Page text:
Relationship by Aedites
Posted by shirleycurran on 3 April 2015
I didn’t know that it was Pi Day in the USA so I was rather surprised after completing our solve when people around me said that this was appropriate for this weekend. We had enjoyed a relatively gentle solve, starting, unusually, at 1 across, and, for a while, working down the clues in order, EFFACE, ACCESS, PALLONE and so on.
Of course, I took a moment off to check that Aedites hasn’t resigned his membership of the Elite Listener Oenophile Club and he quickly renewed his membership with ‘Ancient festival for drinking in the part of Alaskan Islander (5)’ (ALE + UT). There wasn’t much else alcoholic – we can’t count the narcotic chewed leaf (Gaelic shilling goes first for chewed leaf (5)’ (IRISH with the S moving forward to give us SIRIH for a type of betel leaf) or the result of that ancient festival for drinking, Swiss watch form teacher’s start to throw up (6)’ (T(eacher) + [I] TOSS<) That was a deceptive clue, wasn’t it, leading to a word I had just read in the route to planes at Geneva airport (TISSOT) where all the top watch companies and banks display their brand names?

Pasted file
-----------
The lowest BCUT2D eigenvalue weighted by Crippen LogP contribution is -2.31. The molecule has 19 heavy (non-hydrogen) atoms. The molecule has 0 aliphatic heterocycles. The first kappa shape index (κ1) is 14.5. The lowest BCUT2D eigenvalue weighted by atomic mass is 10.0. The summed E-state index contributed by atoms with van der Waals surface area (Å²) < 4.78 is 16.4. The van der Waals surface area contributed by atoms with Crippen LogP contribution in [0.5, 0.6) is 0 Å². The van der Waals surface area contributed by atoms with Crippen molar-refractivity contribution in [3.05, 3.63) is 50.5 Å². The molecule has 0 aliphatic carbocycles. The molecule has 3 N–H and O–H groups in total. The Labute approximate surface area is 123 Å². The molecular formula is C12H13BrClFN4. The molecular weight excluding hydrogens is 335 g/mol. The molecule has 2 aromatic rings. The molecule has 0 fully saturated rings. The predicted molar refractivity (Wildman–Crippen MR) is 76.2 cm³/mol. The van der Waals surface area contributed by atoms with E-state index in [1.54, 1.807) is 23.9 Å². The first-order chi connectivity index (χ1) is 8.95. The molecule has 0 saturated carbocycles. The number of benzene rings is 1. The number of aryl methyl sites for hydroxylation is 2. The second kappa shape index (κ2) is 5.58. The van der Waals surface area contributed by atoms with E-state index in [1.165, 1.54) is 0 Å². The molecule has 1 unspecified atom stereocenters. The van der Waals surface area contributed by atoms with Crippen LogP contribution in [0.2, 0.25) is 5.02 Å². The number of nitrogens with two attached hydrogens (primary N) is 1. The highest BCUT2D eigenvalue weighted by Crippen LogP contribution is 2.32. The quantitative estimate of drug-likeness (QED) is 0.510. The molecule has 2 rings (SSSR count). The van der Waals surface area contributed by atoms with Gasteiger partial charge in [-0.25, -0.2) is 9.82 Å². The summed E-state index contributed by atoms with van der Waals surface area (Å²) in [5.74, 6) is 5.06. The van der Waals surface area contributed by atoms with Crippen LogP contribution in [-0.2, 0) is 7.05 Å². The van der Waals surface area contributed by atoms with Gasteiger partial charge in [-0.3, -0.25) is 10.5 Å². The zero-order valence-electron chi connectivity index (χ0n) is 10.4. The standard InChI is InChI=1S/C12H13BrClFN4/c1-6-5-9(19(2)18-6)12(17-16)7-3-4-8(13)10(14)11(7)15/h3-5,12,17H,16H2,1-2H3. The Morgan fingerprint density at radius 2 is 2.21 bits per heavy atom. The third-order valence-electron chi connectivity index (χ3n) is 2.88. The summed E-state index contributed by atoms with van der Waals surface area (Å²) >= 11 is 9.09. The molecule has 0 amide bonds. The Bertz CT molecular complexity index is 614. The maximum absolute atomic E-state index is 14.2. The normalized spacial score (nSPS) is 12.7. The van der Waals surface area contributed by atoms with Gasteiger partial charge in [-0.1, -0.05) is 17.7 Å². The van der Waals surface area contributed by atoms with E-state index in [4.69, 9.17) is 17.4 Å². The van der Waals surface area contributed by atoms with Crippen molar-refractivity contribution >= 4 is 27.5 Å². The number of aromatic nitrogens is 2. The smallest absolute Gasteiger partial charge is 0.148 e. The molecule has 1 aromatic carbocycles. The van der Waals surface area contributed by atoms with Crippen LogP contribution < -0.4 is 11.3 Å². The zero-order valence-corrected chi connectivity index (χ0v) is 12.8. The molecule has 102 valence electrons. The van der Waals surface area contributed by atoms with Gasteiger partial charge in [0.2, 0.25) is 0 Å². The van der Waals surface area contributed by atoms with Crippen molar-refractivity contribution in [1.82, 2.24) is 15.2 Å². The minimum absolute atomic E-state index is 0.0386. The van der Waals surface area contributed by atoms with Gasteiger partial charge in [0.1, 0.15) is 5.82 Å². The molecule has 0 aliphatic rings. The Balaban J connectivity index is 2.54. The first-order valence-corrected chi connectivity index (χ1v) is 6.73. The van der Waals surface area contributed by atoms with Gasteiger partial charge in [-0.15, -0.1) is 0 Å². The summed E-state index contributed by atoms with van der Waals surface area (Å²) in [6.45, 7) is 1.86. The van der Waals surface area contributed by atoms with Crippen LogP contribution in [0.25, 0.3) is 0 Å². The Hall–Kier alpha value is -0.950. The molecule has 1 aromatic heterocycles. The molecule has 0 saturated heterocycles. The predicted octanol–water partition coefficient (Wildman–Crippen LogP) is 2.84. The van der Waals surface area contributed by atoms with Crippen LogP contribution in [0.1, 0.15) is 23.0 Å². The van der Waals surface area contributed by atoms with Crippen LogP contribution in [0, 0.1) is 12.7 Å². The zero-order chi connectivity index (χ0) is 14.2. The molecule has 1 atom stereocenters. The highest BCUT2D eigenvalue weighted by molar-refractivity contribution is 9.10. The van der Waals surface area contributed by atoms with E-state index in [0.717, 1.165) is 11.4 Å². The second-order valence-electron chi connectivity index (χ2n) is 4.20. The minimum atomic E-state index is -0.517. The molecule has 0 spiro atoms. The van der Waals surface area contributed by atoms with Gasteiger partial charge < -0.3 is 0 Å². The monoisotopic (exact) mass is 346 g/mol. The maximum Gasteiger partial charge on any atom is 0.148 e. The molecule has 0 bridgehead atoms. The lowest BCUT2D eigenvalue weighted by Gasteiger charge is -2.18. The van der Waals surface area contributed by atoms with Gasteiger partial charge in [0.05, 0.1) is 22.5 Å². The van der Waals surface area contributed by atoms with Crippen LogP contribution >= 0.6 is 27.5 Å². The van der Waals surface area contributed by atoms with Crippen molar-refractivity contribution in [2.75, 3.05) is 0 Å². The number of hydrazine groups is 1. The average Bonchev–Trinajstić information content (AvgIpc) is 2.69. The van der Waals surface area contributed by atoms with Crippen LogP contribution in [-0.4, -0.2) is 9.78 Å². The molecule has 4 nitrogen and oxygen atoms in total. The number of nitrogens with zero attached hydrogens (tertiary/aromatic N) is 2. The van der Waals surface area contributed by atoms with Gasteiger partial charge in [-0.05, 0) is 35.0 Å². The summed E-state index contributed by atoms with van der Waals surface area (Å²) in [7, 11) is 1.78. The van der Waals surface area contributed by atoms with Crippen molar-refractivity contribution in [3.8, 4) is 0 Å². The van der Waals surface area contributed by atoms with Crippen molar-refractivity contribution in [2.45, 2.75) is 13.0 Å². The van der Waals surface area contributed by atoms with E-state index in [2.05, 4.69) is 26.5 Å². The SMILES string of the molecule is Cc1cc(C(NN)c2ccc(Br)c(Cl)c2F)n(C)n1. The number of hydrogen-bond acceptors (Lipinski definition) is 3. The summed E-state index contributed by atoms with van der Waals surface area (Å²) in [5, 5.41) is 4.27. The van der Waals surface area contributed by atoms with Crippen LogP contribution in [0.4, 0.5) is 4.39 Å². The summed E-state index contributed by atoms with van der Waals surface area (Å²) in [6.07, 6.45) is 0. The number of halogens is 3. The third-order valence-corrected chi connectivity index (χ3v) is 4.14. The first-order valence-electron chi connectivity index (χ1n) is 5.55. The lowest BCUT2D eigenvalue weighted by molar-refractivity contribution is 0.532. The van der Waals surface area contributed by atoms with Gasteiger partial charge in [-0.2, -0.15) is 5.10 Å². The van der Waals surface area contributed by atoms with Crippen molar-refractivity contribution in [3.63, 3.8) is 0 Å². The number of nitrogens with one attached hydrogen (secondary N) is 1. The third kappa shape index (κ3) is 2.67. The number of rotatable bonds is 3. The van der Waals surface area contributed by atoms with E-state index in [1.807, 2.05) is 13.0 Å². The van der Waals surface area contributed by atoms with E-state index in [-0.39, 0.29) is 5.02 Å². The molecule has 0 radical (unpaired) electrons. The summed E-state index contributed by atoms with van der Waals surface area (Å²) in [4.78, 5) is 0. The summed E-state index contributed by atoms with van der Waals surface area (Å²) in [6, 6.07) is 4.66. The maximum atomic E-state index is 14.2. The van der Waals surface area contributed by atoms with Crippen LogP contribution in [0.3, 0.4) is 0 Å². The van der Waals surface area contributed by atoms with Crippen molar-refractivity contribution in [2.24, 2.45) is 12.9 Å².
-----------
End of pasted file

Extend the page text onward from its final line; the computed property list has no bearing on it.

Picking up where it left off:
And so we solved, speedily filling the grid with a bit of head scratching over MORTIFY. The wordplay was unambiguous. ‘Loose woman (MORT – though she could have been a MOLL) supposing that (IF) you initially (Y) are subdued (7) – but I was astonished to learn from Chambers that MORTIFY as an intransitive verb = ‘be subdued’!
The other clue to almost lead us astray was the thematic one, ‘Military artisan has no thematic symbol for banknote (5)’ We had ON?ER in place, so with typical TABU/TAPU insouciance, I said ‘I don’t understand the wordplay, but that must be ONCER.’ Oh dear, oh dear! The endgame loomed.
DIAMETER IS INSIDE A CIRCLE said the message from those generous and fairly obvious misprints, so, of course, we looked for a circle and a diameter. RADIUS came first, then THREE POINT ONE FOUR ONE FIVE AREA. I am not a mathematical genius but know that the area of a circle is Pi R squared and there was a tempting red herring of TWO, vertically above the end of RADIUS.
It didn’t seem quite right since we were told to look for a DIAMETER so we examined that clue again and realized that the banknote had to be a ONE-ER (PIONEER less the thematic PI!) That, of course, gave us the RADIUS ONE that made more mathematical sense. If the radius is ONE, the diameter (one squared) is ONE so the area will be Pi.
I wonder whether other solvers will be misled into the same wild goose chase! Did Aedites deliberately put that deceptive TWO there (or were we meant to disregard the misprint message and highlight it!) We’ll find out in three weeks’ time.
Many thanks Aedites for an enjoyable solve.